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Male Vs. Female Guinea Pigs: Everything You Need To Know

male vs female guinea pigs

When you’re growing your furry family, you might wonder if one gender is better than the other when it comes to male vs. female guinea pigs. The honest answer is, no!

There are differences, and things to consider as you’re putting together your herd of cavies, but one gender isn’t better than the other when it comes to having guinea pigs as pets. 

Saskia is talking about male vs. female guinea pigs on YouTube!

The biggest thing that you need to consider with gender is what guinea pigs you’re pairing together. Guinea pigs will create a hierarchy system among themselves in their herd. A combination of dominant and submissive guinea pigs helps them fall into place. 

Male guinea pigs (boars) fall into place together much easier if there aren’t any females (sows) around but we will talk more about that in a minute!

What Makes Male and Female Guinea Pigs Different

Let’s start with their physical appearance and how you can tell guinea pigs apart and then we’ll get into how they may act differently! 

Physical Differences 

Male guinea pigs can be larger than females. Sows usually range from 1.5 - 2.25 lbs and boars are generally 2 - 2.75 lbs. With the right genetics, you may get a boar that's 3 lbs. 

A male guinea pig has smaller nipples than a sow. The genital opening in females is usually a “Y” shape and the male’s looks more like an “i”. However, unless you have a female and male together to compare then you may not be able to tell. 

This is why it’s best to have a vet determine the gender, especially before putting your guinea pigs together! You don’t want any accidental breeding because of misgendering.

male vs female guinea pigs

Behavioral Differences in Male Vs. Female Guinea Pigs

The general consensus on the internet may be that male guinea pigs are more aggressive than female guinea pigs. If you understand why this has been observed you can see how it can also be avoided. 

Every guinea pig has their own personality and when it comes to bonding multiple guinea pigs, success comes from the right mixture of personalities. 

Guinea pigs clash when they both want to be dominant over the other. This is where a fight may break out. This has been seen to happen more with boars than sows. A male guinea pig is more likely to want to be the dominant cavy if they’re unneutered and there are female guinea pigs around.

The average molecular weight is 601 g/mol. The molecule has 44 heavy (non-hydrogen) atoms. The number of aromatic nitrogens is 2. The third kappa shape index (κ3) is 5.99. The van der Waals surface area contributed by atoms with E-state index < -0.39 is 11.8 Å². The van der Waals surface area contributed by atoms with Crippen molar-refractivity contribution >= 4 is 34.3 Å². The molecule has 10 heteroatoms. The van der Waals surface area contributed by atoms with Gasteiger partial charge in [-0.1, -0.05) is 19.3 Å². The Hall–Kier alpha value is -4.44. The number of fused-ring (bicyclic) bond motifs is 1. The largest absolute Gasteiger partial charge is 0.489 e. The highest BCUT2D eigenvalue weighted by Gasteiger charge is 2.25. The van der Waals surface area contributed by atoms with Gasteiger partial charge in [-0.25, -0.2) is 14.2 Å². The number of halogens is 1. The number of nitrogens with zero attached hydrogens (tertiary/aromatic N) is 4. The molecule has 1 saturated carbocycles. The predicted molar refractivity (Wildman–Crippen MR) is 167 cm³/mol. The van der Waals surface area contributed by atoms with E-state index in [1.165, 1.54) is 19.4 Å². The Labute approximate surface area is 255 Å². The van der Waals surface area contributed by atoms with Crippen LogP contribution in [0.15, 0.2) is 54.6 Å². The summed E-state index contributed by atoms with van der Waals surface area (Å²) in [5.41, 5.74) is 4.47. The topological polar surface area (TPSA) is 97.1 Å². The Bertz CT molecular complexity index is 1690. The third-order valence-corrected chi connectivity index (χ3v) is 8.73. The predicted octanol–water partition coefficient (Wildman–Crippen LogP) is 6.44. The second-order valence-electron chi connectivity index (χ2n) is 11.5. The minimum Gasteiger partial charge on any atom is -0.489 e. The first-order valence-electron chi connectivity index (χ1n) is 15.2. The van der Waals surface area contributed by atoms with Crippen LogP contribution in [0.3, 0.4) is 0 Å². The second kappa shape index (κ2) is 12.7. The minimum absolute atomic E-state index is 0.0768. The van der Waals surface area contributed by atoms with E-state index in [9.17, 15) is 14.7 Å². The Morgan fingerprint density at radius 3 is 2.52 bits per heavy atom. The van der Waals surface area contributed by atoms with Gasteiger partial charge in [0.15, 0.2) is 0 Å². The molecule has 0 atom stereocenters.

guinea pig

Male guinea pigs are sometimes said to have bolder personalities which can be a lot of fun! Their way of putting themselves out there is not necessarily a bad thing. They may be more willing to make friends with a large human while a female guinea pig may be more reserved. 

Males can live together very happily as long as you have the right personalities together. We will talk more about bonding guinea pigs soon! 

Reproductive Differences in Male VS. Female Guinea Pigs

In most cases, guinea pigs will be housed with their same gender and whether they’re spayed or neutered isn’t a big concern. If you do want to have a male and female together, the boar needs to be neutered. 

Neutering male guinea pigs is common and it cuts back on their hormones that tell them they need to be the dominant guinea pig. It also helps prevent reproductive diseases. When considering male vs. female, getting your boars neutered is something to consider. 

Spaying females is a much more complicated procedure and usually not necessary.  

If a sow gets pregnant for the first time after they’re 6 months old it’s very dangerous. Part of their pelvis fuses together at about 8 months old. In order to safely give birth this need to separate. At around 2 months old guinea pigs can be sexually mature. 

It’s very important to have your guinea pigs gendered correctly and housed with proper housemates!

Bonding Guinea Pigs Together 

The easiest way to put guinea pigs together is to get them when they’re young. Also, simply bringing home two guinea pigs at the same time so they experience their new home for the first time together helps the companionship go smoothly. 

Guinea pigs are very social animals and you really do want to house more than one together! Taking your time to bond guinea pigs successfully is definitely worth it.  

Check out our guide to bonding guinea pigs for the best tips on taking things slow and understanding your guinea pigs and how they work together. It’s important you understand how to keep your cavies comfortable and are aware when they aren’t! 

Males do best in pairings of just two or three. If you’re looking to have a large herd then you may want to stick with sows. As always, if you’re putting a male and female cavy together make sure the male is neutered! 

Guinea pig bonding goes fairly smoothly as long as you have done your research and understand your cavies. Guinea pigs can be very territorial! When you have two cavies who think they are the boss, they can get aggressive with each other. 

It’s up to you to respect their emotions and personalities to keep them out of situations where they may be uncomfortable or suffer from an aggressive meeting. 

Male VS Female Guinea Pigs: Plenty To Love With Both

Guinea pigs are curious and playful. Any gender will be a lot of fun and any gender will need to be understood and respected. 

The only time I’d suggest females over males is if you want to have a large herd of cavies (sounds fun!). In that case, you will still need to go slow with bonding your guinea pigs but you might have more success with sows. 

Have fun growing your cavy family!


We are not veterinarians, and none of our information should be construed as veterinary advice.


Before adding any new product, please consult your exotic veterinarian. If your pet is acting unwell and you have concerns for their well being, please contact your vet immediately.

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